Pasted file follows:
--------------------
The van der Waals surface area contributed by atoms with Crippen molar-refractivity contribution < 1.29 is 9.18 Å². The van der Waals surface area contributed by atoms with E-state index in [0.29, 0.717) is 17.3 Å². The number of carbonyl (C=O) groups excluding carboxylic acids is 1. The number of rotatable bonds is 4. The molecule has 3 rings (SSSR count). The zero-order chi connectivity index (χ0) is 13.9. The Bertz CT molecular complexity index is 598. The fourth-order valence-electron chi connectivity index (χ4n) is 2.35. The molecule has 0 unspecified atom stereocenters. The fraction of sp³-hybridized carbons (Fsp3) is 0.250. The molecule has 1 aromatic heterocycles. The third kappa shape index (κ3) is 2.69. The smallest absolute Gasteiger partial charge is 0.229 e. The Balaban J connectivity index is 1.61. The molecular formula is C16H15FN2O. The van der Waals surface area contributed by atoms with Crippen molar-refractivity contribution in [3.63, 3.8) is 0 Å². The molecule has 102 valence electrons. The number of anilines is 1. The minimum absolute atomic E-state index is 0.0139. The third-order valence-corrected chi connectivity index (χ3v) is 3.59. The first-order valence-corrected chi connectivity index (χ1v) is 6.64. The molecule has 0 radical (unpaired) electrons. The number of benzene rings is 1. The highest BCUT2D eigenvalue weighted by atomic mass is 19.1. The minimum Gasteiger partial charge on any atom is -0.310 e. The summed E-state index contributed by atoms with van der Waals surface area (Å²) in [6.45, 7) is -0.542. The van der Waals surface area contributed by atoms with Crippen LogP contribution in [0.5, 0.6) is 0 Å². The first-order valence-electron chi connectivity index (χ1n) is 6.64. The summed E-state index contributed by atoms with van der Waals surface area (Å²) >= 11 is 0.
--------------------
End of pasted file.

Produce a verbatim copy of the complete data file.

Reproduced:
The van der Waals surface area contributed by atoms with Crippen molar-refractivity contribution < 1.29 is 9.18 Å². The van der Waals surface area contributed by atoms with E-state index in [0.29, 0.717) is 17.3 Å². The number of carbonyl (C=O) groups excluding carboxylic acids is 1. The number of rotatable bonds is 4. The molecule has 3 rings (SSSR count). The zero-order chi connectivity index (χ0) is 13.9. The Bertz CT molecular complexity index is 598. The fourth-order valence-electron chi connectivity index (χ4n) is 2.35. The molecule has 0 unspecified atom stereocenters. The fraction of sp³-hybridized carbons (Fsp3) is 0.250. The molecule has 1 aromatic heterocycles. The third kappa shape index (κ3) is 2.69. The smallest absolute Gasteiger partial charge is 0.229 e. The Balaban J connectivity index is 1.61. The molecular formula is C16H15FN2O. The van der Waals surface area contributed by atoms with Crippen molar-refractivity contribution in [3.63, 3.8) is 0 Å². The molecule has 102 valence electrons. The number of anilines is 1. The minimum absolute atomic E-state index is 0.0139. The third-order valence-corrected chi connectivity index (χ3v) is 3.59. The first-order valence-corrected chi connectivity index (χ1v) is 6.64. The molecule has 0 radical (unpaired) electrons. The number of benzene rings is 1. The highest BCUT2D eigenvalue weighted by atomic mass is 19.1. The minimum Gasteiger partial charge on any atom is -0.310 e. The summed E-state index contributed by atoms with van der Waals surface area (Å²) in [6.45, 7) is -0.542. The van der Waals surface area contributed by atoms with Crippen LogP contribution in [0.5, 0.6) is 0 Å². The first-order valence-electron chi connectivity index (χ1n) is 6.64. The summed E-state index contributed by atoms with van der Waals surface area (Å²) >= 11 is 0.